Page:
Monthly Archives: December 2013

Not a Drag at All — Twelfth Night on Broadway

We saw Twelfth Night at the Bellasco Theater last night.

This is a production of the Globe Theatre which does its best to perform Shakespeare as it was intended to be performed. Costumes are period, as is musical accompaniment. As it’s performed on a Broadway stage rather than an open-roofed circle, some accommodations need to be made. The stage is bare except for a few props brought in and out. There’s an elaborate candelabra above the actors. This did give the better-half and I pause, fire safety and all, but I’m sure some precautions were taken. The audience is told to arrive twenty-minutes early to watch the actors get into make-up and costume on stage while traditional music is played (on top of the stage) by musicians playing period instruments in costume. Also, all the women’s roles are played by men.

So does this work including the casting? Yes. It was a lot of fun. One problem, however, is getting in twenty-minutes early. Ticket holders line up and it’s a pretty long, slow line, so by the time anyone at the end of the line gets in, they may only be watching the actors for five minutes. I don’t know when the line starts forming, but if you want to experience that whole thing, you might want to get there very early.

The acting was superb. The better-half thought some of the stage business was a little too camped up, but I’m not sure that was historically inaccurate. It is a comedy, and Shakespeare practically invented the double-entendre. The play which likes most Shakespeare plays contains lines that we know is a comedy and like a lot of Shakespearean comedy involves mistaken identity and women disguising themselves as men. When a man is playing a woman disguising herself as a man, that’s a nice extra layer. The women playing men played them straight (no pun intended).

Because the actors know what they are saying, you will too. It’s hard to pick stand-outs, but the cast features Stephen Fry – yes that Stephen Fry, and Mark Rylance as Olivia is a sight to behold, but the whole play would fall apart without a strong Viola, and Samuel Barnett was excellent.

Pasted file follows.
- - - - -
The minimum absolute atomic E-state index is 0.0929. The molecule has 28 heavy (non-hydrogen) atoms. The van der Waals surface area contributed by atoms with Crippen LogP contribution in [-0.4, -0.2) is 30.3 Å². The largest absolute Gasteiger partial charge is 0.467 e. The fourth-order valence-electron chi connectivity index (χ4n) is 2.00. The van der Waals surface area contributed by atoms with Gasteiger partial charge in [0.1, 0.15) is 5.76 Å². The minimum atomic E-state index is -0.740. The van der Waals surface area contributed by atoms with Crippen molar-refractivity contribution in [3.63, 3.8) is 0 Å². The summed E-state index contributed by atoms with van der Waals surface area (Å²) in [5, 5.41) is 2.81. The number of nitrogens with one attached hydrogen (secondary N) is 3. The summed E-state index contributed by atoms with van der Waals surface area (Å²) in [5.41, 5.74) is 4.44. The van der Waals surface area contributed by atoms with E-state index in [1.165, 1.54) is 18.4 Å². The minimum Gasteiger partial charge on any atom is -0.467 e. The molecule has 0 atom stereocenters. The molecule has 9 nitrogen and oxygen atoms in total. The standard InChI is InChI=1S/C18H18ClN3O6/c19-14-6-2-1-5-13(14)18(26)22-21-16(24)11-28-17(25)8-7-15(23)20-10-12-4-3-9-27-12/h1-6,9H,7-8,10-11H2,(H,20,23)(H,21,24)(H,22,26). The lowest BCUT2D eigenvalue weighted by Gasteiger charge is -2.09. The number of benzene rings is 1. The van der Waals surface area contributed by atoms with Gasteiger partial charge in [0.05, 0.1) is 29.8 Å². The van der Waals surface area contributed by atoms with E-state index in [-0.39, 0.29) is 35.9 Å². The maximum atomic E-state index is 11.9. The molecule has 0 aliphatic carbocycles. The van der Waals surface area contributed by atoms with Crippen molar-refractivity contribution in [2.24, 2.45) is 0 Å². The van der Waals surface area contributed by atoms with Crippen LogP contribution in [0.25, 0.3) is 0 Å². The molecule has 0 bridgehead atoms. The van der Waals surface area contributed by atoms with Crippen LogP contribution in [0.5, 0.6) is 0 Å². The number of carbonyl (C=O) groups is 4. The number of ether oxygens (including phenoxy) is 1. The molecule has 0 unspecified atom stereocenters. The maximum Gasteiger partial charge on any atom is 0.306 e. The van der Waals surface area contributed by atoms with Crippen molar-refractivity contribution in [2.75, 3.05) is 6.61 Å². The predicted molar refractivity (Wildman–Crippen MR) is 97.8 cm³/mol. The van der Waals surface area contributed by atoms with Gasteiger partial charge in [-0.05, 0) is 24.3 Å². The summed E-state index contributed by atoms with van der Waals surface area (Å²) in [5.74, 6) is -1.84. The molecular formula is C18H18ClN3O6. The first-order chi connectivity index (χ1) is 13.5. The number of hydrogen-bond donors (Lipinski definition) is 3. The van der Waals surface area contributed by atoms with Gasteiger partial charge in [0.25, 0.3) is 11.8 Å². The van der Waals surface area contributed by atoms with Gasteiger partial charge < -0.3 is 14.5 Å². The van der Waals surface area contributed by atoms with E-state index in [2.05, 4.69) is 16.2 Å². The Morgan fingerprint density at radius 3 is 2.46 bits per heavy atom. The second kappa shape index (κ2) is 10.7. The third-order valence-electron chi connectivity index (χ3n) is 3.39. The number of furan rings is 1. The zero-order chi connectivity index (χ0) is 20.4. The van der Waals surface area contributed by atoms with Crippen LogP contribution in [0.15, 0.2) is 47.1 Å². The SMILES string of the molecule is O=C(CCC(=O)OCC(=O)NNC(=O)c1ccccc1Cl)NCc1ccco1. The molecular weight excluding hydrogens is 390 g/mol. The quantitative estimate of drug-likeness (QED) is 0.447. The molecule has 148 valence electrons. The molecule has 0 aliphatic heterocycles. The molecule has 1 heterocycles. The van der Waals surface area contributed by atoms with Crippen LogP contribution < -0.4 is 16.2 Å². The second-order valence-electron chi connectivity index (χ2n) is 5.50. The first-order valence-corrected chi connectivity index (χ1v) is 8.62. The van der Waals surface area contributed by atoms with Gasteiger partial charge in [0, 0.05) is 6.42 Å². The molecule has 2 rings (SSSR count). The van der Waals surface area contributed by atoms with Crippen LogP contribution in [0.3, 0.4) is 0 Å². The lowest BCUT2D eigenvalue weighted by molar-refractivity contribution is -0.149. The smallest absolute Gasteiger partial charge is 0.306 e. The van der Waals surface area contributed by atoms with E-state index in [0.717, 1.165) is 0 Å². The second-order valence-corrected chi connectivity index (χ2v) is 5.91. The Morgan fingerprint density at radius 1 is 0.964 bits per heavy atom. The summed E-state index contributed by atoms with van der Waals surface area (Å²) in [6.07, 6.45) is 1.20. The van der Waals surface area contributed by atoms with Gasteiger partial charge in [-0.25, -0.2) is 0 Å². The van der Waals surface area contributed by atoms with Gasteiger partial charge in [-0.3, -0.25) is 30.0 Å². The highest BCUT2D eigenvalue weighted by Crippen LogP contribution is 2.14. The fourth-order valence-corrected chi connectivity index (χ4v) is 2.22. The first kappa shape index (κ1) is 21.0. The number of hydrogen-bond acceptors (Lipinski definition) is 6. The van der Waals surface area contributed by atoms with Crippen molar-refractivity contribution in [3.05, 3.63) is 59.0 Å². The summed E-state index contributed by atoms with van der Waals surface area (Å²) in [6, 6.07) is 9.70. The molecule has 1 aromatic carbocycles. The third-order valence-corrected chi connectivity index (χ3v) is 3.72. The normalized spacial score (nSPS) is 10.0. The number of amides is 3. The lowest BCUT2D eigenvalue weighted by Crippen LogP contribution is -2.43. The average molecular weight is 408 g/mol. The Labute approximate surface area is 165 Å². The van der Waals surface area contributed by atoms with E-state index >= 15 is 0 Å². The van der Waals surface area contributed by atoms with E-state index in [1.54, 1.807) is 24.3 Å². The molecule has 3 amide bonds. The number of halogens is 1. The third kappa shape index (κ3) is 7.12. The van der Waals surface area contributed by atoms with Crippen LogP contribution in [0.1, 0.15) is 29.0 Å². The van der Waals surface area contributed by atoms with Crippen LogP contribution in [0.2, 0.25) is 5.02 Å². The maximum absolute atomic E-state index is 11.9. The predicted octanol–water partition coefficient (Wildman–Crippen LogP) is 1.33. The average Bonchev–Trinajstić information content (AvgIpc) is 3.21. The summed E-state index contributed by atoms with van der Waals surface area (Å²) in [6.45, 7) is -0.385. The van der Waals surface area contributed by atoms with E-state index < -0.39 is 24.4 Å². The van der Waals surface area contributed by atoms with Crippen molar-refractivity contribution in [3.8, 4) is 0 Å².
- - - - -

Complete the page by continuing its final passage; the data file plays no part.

This is a short-run, closing in mid-February. I understand that tickets are sometimes available at TCKTS, but you can also get them through the show’s website. All balcony seats are $27, and there are other $27 dollar seats as well scattered in other sections, but good ones are hard to find. It should be noted that the $27 tickets actually cost $37 with fees if you buy online. I’m not sure whether you can avoid the fees by going directly to the box office. It’s not a big theatre, but some balcony seats may only have a partial view with the front of the stage cut off. There is also some onstage seating including cheap seats there, but it looks like those may all be sold out for the run. If you want to splurge, you might want to go with the onstage seating rather than the orchestra, that is if you don’t mind a little interaction with the actors and being visible to the rest of the audience.

(First time visiting? There’s plenty to see here, or you can hop over to check out some fiction Marion’s written.).

Didn’t They Almost Have It All — Homeland Recap Season Finale The Star

Was it all that you’d hope for? Or exactly what you expected? Or aren’t you the kind who tells? Or cares? In all these cases, and many more, the Homeland Series Season Finale Recap is now up over at Happy Nice Time People. Let us entertain, you.

(If you find Marion’s Homeland Recaps hysterical, or even mildly amusing, you might maybe like other stuff’s she’s written. Perhaps this whacky dystopian novella, or this little parallel universe one, or maybe even this novel of gentrification and is discontents.)

Idiots at the Opera — Tosca, It’s Italian